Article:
Amazon plans to lay off about 10,000 employees in corporate and technology roles starting this week, according to a report The New York Times. Separately, The Wall Street Journal also citing a source who said the company plans to lay off thousands of employees.
Amazon shares closed down about 2% on Monday.
According to the report, the cuts will be the largest in the company’s history and will primarily affect Amazon’s device organization, retail division and human resources. The reported layoffs represent less than 1% of Amazon’s global workforce and 3% of corporate employees.
The report follows downsizing at other technology firms. Meta announced last week that it is laying off more than 13% of its staff, or more than 11,000 employees, and Twitter has laid off roughly half of its workforce in the days since Elon Musk bought the company for $44 billion.
Andy Jassy, chief executive officer of Amazon.Com Inc., during the GeekWire Summit in Seattle, Washington, U.S., Tuesday, Oct. 5, 2021.
David Ryder | Bloomberg | Getty Images
Amazon reported 798,000 employees at the end of 2019, but as of December 31, 2021, there were 1.6 million full-time and part-time employees, a 102% increase. The New York Times said the total number of layoffs “remains unchanged” and is subject to change.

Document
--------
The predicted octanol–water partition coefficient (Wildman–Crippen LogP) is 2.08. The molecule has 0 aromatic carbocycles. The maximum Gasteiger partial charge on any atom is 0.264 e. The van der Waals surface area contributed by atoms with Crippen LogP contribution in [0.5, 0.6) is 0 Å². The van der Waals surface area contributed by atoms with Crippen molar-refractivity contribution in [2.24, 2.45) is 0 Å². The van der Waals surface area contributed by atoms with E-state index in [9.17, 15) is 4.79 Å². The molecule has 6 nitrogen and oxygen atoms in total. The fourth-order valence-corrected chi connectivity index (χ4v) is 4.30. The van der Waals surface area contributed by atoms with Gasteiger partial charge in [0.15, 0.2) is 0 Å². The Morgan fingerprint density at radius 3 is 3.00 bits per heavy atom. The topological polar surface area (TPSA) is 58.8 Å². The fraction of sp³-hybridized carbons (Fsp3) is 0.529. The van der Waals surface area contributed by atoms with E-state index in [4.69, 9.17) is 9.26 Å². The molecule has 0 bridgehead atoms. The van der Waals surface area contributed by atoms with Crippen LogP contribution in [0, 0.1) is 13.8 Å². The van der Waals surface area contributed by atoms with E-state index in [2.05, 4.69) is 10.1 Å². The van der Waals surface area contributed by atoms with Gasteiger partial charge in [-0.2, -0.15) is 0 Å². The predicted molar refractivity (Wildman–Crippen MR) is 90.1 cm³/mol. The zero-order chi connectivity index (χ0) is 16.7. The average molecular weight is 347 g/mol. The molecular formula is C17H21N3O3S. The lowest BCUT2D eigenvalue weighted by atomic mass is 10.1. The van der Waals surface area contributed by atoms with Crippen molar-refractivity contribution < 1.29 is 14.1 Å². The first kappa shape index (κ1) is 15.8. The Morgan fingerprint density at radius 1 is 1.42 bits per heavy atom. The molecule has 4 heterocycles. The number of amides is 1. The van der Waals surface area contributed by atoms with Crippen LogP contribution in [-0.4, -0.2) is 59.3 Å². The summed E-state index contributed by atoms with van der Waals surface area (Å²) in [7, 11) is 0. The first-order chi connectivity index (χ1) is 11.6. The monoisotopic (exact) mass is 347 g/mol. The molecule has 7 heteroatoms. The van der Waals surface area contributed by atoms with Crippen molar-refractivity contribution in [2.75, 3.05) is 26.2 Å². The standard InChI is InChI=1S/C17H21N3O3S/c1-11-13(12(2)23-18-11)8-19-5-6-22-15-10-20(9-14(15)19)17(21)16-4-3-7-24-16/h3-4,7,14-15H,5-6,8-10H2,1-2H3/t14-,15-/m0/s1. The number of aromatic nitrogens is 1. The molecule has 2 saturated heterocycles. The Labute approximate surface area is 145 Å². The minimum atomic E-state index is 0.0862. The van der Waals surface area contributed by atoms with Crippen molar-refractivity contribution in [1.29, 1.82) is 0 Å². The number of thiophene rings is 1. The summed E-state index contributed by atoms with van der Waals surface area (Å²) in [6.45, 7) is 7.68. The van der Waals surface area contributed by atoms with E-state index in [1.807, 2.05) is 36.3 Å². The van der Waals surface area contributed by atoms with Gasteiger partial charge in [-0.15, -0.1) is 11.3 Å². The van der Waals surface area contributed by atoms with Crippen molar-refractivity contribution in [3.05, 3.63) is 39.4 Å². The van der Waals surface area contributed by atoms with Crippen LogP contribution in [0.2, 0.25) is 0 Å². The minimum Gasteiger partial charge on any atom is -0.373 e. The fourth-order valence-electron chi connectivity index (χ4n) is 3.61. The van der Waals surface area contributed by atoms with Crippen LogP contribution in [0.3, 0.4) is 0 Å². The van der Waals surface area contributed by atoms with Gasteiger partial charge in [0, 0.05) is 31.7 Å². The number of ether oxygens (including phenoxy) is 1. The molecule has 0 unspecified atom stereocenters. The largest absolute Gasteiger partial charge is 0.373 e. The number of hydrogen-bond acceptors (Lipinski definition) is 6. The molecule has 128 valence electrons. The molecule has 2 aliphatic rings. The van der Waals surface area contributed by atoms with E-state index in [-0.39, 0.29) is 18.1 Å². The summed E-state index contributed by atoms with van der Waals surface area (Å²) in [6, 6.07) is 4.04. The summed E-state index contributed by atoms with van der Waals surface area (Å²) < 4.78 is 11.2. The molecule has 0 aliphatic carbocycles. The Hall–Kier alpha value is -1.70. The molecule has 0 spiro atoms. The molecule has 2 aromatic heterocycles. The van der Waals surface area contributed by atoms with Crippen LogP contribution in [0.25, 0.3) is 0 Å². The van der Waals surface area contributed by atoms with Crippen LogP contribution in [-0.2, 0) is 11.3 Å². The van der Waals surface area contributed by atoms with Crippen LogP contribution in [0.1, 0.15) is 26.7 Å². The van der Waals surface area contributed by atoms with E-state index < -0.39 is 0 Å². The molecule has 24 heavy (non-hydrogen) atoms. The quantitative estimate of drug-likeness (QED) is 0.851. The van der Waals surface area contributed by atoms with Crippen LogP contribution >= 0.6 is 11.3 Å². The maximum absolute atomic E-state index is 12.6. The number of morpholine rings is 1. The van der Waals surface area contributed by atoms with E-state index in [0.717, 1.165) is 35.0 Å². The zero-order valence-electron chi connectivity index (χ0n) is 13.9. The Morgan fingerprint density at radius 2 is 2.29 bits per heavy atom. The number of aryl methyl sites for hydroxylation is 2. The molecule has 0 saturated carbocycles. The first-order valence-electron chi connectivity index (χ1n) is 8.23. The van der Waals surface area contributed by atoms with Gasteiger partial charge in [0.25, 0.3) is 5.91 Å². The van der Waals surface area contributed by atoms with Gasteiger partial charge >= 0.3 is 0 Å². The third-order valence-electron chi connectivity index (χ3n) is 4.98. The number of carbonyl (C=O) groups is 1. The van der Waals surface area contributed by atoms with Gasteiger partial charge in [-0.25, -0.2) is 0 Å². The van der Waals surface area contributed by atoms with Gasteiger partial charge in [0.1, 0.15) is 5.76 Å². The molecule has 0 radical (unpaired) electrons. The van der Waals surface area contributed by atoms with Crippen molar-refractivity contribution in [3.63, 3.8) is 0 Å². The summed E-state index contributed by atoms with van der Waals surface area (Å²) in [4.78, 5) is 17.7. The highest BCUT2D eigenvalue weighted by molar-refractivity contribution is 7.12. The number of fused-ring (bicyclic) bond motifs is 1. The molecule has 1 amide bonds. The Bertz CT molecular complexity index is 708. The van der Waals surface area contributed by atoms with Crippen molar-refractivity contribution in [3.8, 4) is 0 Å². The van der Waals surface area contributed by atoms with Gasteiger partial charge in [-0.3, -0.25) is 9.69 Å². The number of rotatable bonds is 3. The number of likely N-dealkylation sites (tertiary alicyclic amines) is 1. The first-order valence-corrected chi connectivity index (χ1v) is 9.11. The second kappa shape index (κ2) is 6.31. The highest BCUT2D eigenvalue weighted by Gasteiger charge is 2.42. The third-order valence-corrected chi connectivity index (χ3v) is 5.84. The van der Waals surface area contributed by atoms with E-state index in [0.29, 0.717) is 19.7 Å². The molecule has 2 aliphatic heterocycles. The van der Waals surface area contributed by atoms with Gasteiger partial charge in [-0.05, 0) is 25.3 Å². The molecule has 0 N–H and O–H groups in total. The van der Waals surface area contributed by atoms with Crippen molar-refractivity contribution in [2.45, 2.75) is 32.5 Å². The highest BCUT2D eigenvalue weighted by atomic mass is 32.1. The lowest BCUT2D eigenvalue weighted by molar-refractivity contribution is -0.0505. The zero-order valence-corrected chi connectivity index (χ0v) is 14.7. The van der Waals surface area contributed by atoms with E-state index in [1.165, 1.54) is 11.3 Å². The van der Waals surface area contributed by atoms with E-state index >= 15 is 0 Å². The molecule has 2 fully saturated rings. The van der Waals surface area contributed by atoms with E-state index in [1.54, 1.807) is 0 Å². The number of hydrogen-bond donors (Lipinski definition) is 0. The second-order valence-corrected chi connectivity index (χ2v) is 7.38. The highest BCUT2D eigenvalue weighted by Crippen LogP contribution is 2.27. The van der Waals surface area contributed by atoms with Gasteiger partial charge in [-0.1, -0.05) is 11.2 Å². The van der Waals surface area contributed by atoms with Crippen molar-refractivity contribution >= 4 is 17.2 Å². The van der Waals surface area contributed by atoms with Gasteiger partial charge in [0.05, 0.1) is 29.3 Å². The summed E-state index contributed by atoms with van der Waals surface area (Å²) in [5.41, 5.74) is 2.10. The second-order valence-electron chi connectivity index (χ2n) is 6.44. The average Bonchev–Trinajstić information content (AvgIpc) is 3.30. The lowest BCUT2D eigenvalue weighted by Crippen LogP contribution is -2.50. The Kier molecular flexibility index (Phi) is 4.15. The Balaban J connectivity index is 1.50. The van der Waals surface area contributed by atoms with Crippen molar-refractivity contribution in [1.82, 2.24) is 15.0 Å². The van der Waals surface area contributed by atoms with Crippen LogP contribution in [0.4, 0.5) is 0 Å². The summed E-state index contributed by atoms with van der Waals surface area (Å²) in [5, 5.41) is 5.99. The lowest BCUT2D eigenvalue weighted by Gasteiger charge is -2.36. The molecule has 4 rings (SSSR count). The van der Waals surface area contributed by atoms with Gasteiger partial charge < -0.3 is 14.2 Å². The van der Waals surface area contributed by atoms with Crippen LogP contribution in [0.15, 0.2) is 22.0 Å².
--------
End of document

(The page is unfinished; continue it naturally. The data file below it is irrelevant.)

An Amazon representative did not immediately respond to a request for comment.
The holiday shopping season is a critical one for Amazon, and typically one where the company increased staff to meet demand. But Andy Jassy, who took upon himself as CEO in July 2021, has been in cost-cutting mode to conserve cash as the company faces slowing sales and a bleak global economy.
The company has already announced its plans freeze hiring for corporate roles in the retail business. In recent months, Amazon to close telemedicine services, has discontinued a fancy video calling projector for kids, all but one are closed of its call centers in the US, eliminated it a traveling robot delivery manthe shutter is insufficient brick chainsand is closed, canceled or delayed some new warehouse locations.
Amazon reported disappointing earnings in the third quarter in October, it spooked investors and sent shares down more than 13%. Amazon’s market cap fell below $1 trillion for the first time since April 2020, and for the second time this year, Amazon’s results were enough to trigger a double-digit percentage selloff. The sell-off continued for several days after the report and wiped out almost all of the pandemic surge in stocks.
Amazon shares are down about 41% for the year, more than the S&P 500’s 14% drop, and its worst year since 2008.
— CNBC’s Annie Palmer contributed to this report.
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